As part of my live well series, I wanted to address the financial implications of having children, or more specifically, having your first child. While becoming a parent is very exciting and fulfilling, it’s also significantly life changing in many ways… but here, let me focus on the financial aspects of becoming a parent.
Well, if you’re a two-income couple, one of the first changes you might face is a straight reduction in your wife’s income should she go on short-term or extended maternity leave. This, of course, also depends on her employment status and the pregnancy-related benefits she receives… but for the most part, young expecting couples are faced with a sudden loss of income of the mother. So make sure, as soon as you find out you’re going to become parents, you use the remaining seven or eight months before the baby’s birth to set your finances in order and rejig your lifestyle to accommodate a new person in your household and a drop in take-home pay. In instances where the mother is not working, adjust your lifestyle for the added expenses of a new born.
And, ideally, plan ahead as soon as you are married or in a relationship where the two of you would want children.
Also speak with your employer to see if you’re covered by short-term disability insurance that could pay up to 70% of your gross income for about six weeks typically; also check with HR on your maternity benefits and make full use of them on things like your insurance co-pays… treat a pregnancy like any other medical condition and plan ahead for necessary out-of-pocket expenses.
In addition to loss of income, a baby comes with multiple expenses such as an added healthcare deduction from your salary, out-of-pocket hospital expenses for the mother and child, temporary periods of absence for the father that could also result in reduced pay close to the time of delivery and, of course, money for the baby’s clothes, toys, crib, formula, diapers, car seat and more. You’re sort of hit by a mini tsunami of expenses when a baby is born so it’s best that you be prepared.
Now, I don’t want to be Debbie Downer here, a new baby is magnificent experience but I do want to help you avoid some common mistakes. A lot of excited parents tend to get carried away and buy expensive cribs, expensive clothes and so on… driven by a noble thought where they want to give their child the best that they can afford… but, frankly, the child knows no better – a $1 toy from the Dollar Store is often as exciting and challenging as a $50 gift from your favorite baby store… and a fancy crib made of solid wood can easily be substituted by something that’s way less expensive… just focus on the basics and then some; give your child a comfortable mattress and a warm blanket and you’ll be fine.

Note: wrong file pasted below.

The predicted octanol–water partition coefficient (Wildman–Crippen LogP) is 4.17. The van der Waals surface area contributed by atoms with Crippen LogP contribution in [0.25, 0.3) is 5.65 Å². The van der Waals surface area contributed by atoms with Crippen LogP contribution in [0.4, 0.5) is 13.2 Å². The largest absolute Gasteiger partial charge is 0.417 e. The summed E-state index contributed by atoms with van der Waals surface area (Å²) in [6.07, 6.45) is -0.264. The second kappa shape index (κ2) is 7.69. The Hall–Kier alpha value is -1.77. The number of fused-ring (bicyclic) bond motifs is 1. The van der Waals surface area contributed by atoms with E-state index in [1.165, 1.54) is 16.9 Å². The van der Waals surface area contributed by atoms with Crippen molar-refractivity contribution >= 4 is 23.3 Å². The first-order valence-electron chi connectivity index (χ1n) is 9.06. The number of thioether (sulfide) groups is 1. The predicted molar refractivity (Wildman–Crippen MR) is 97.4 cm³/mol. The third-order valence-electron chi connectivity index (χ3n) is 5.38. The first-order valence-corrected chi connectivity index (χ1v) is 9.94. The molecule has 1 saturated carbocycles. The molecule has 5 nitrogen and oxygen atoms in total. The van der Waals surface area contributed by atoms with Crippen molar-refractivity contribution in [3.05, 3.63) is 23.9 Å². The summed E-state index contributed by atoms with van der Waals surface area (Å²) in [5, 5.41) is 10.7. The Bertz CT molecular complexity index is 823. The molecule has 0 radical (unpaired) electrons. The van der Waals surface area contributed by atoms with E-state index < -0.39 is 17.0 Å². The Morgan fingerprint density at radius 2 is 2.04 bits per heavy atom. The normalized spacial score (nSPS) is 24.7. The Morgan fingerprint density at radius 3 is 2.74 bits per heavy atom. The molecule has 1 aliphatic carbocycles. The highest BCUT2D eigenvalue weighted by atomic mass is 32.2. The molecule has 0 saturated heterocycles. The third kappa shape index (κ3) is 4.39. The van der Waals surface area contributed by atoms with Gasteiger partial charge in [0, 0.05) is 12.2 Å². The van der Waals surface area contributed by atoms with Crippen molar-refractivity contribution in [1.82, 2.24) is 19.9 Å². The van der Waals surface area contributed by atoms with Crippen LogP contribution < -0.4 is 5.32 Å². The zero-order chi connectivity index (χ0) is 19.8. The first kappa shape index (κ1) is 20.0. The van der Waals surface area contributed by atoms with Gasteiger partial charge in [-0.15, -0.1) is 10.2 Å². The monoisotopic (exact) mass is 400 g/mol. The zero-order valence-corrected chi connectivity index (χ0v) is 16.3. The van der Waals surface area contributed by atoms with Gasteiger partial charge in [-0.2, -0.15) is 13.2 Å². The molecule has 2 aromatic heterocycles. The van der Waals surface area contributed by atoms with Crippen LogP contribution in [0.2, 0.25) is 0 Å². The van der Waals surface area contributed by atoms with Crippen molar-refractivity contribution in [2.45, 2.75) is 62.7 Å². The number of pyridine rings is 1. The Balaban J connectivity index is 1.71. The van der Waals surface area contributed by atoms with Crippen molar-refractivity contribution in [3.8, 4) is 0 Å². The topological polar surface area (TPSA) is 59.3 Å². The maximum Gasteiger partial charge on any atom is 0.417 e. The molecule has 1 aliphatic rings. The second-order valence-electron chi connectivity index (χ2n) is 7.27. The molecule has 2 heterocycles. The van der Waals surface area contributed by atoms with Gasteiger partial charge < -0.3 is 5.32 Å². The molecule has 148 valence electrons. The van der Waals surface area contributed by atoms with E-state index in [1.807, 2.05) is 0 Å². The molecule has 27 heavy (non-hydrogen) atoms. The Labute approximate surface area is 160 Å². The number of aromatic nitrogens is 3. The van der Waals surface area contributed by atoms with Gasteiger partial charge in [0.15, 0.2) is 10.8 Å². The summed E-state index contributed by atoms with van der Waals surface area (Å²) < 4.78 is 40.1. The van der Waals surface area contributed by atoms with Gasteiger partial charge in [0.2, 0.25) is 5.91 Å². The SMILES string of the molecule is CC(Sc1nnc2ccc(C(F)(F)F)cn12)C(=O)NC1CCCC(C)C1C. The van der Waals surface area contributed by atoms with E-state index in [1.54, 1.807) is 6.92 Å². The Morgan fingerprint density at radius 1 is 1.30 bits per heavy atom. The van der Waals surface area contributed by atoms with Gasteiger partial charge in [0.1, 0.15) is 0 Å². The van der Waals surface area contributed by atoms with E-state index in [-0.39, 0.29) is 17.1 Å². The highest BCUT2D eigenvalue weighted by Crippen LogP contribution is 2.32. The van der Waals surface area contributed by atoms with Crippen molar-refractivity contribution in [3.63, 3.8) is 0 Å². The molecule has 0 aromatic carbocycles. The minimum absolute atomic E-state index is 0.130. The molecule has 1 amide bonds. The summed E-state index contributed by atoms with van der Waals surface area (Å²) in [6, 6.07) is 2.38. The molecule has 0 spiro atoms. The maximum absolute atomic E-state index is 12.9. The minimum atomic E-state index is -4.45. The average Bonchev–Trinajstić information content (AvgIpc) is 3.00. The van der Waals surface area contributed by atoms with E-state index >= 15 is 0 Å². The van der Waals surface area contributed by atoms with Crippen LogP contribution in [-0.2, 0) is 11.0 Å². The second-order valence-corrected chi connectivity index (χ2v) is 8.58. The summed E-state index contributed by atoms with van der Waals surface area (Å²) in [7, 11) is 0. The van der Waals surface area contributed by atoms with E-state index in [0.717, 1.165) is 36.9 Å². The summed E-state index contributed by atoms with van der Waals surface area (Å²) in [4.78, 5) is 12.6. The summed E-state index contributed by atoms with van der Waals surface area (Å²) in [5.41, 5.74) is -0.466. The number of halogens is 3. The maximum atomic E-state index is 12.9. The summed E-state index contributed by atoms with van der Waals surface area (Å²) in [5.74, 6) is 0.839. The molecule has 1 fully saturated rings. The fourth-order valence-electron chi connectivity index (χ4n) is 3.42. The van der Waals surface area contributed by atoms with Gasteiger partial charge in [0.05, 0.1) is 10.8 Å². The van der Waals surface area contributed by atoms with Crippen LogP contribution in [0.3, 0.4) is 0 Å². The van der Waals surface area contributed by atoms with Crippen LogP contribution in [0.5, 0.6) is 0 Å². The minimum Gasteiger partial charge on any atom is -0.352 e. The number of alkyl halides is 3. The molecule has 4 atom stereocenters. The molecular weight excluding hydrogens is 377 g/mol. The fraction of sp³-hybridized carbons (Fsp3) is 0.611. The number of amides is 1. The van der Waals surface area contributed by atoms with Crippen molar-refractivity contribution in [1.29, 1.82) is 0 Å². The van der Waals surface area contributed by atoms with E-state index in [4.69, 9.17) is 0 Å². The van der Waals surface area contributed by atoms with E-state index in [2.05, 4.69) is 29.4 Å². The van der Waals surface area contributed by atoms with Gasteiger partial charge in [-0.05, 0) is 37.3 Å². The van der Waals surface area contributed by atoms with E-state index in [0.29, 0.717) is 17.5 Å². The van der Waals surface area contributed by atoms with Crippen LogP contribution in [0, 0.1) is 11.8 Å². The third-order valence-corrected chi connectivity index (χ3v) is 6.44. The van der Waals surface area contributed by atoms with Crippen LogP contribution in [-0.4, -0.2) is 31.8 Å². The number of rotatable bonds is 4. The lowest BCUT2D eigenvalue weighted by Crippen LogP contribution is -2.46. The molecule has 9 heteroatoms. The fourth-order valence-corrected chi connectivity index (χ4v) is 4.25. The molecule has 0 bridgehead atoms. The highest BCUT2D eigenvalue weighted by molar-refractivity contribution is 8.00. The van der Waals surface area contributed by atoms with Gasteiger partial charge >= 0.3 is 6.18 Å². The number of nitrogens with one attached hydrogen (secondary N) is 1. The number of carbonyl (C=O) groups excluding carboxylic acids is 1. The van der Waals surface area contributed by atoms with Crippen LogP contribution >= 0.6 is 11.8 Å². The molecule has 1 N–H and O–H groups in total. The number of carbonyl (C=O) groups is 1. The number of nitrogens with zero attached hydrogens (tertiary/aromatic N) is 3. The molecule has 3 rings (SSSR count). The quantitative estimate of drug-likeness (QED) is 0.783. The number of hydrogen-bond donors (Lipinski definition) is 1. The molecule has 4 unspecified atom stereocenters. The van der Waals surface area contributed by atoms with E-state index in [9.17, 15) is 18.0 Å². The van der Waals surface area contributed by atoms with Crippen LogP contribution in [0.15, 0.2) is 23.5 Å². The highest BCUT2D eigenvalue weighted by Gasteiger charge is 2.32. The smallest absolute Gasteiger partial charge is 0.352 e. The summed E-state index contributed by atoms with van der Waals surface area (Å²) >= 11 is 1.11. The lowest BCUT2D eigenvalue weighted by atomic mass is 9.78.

This is also a good time to look for used items – you can get excellent quality children’s items that other kids have simply outgrown and are going for a song.
Likewise, use events such as the Baby Shower to ask for practical gifts so you get two or three really useful things that you know the baby is really indifferent to… and in so doing, reduce your expenses by getting necessary and basic items. Of course, we all want our kids to look cute and all, so go ahead and buy a few pretty clothes, but stick to thriftier stores if you can – they too have plenty good options that will not reduce your baby’s cute quotient!
Instead, invest in things that matter – such as good quality diapers, good quality and healthy baby food and formula, a good car seat. You get the picture.
As soon as you have a baby, you can also start socking away for baby’s education – with tax free contributions to Coverdell Education Savings Accounts (Coverdell ESA) and 529 Plans that let you invest today so the money grows tax-free and can be withdrawn tax-free provided funds are used for qualified educational expenses such as tuition, educational supplies, computers and Internet access, room and board, etc. Of course by the time your baby in 18, we’ll all be flying around in our own personal clouds wearing clothes that are internet connected. But seriously, as I have repeatedly said, use the power of compounding, start with small but regular contributions, invest this money in higher yielding securities such as stocks at first, then gradually shift the allocation to bonds or CDs as your child reaches an age where funds need to be withdrawn. You’ll be amazed at how effective these plans are in reducing future education-related expenses.
Don’t Ignore Your Own Retirement
And Finally, Don’t Ignore Your Own Retirement. And through it all, make sure you don’t ignore contributions to your own retirement savings. If circumstances or financial constraints make money tight, reduce your contributions down to $100 or even $50 a month but keep the continuity and the discipline, and actively streamline your lifestyle preferences to your new circumstances, to the point where you still manage to save enough for your retirement. See, if your household income drops from $100K to $50K suddenly, it may seem like there’s no way you can save but I’ve come across enough individuals who make less than $50K a year, have children and yet manage to steadily build their financial nest eggs… it may seem hard at first but if you have the will to save, you will find a way.
Steve Pomeranz is a Managing Director for United Capital Financial Advisers, LLC, “United Capital”, and owner of On The Money. On The Money is not affiliated with United Capital.